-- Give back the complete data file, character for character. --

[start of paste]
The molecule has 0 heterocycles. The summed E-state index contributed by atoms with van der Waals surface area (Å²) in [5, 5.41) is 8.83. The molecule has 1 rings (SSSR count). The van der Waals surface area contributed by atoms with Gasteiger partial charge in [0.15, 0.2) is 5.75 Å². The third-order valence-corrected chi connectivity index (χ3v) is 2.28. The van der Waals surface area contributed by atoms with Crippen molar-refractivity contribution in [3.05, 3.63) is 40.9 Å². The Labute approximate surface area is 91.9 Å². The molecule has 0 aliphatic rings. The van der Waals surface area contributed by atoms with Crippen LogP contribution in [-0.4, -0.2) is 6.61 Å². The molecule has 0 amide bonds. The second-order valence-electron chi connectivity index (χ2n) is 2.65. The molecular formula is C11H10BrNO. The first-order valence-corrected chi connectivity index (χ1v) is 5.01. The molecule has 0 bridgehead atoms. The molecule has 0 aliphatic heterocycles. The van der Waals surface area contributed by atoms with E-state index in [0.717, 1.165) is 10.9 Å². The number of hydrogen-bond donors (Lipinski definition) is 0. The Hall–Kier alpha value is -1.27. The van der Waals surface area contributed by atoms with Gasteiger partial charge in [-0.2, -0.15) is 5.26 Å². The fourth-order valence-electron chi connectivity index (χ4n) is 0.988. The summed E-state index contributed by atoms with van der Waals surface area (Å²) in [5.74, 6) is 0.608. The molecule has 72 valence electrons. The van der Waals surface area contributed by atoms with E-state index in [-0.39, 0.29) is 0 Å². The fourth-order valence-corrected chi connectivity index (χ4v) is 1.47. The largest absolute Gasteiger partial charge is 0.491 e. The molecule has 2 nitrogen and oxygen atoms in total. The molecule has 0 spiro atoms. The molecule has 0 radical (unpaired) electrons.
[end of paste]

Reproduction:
The molecule has 0 heterocycles. The summed E-state index contributed by atoms with van der Waals surface area (Å²) in [5, 5.41) is 8.83. The molecule has 1 rings (SSSR count). The van der Waals surface area contributed by atoms with Gasteiger partial charge in [0.15, 0.2) is 5.75 Å². The third-order valence-corrected chi connectivity index (χ3v) is 2.28. The van der Waals surface area contributed by atoms with Crippen molar-refractivity contribution in [3.05, 3.63) is 40.9 Å². The Labute approximate surface area is 91.9 Å². The molecule has 0 aliphatic rings. The van der Waals surface area contributed by atoms with Crippen LogP contribution in [-0.4, -0.2) is 6.61 Å². The molecule has 0 amide bonds. The second-order valence-electron chi connectivity index (χ2n) is 2.65. The molecular formula is C11H10BrNO. The first-order valence-corrected chi connectivity index (χ1v) is 5.01. The molecule has 0 bridgehead atoms. The molecule has 0 aliphatic heterocycles. The van der Waals surface area contributed by atoms with E-state index in [0.717, 1.165) is 10.9 Å². The number of hydrogen-bond donors (Lipinski definition) is 0. The Hall–Kier alpha value is -1.27. The van der Waals surface area contributed by atoms with Gasteiger partial charge in [-0.2, -0.15) is 5.26 Å². The fourth-order valence-electron chi connectivity index (χ4n) is 0.988. The summed E-state index contributed by atoms with van der Waals surface area (Å²) in [5.74, 6) is 0.608. The molecule has 72 valence electrons. The van der Waals surface area contributed by atoms with E-state index in [-0.39, 0.29) is 0 Å². The fourth-order valence-corrected chi connectivity index (χ4v) is 1.47. The largest absolute Gasteiger partial charge is 0.491 e. The molecule has 2 nitrogen and oxygen atoms in total. The molecule has 0 spiro atoms. The molecule has 0 radical (unpaired) electrons.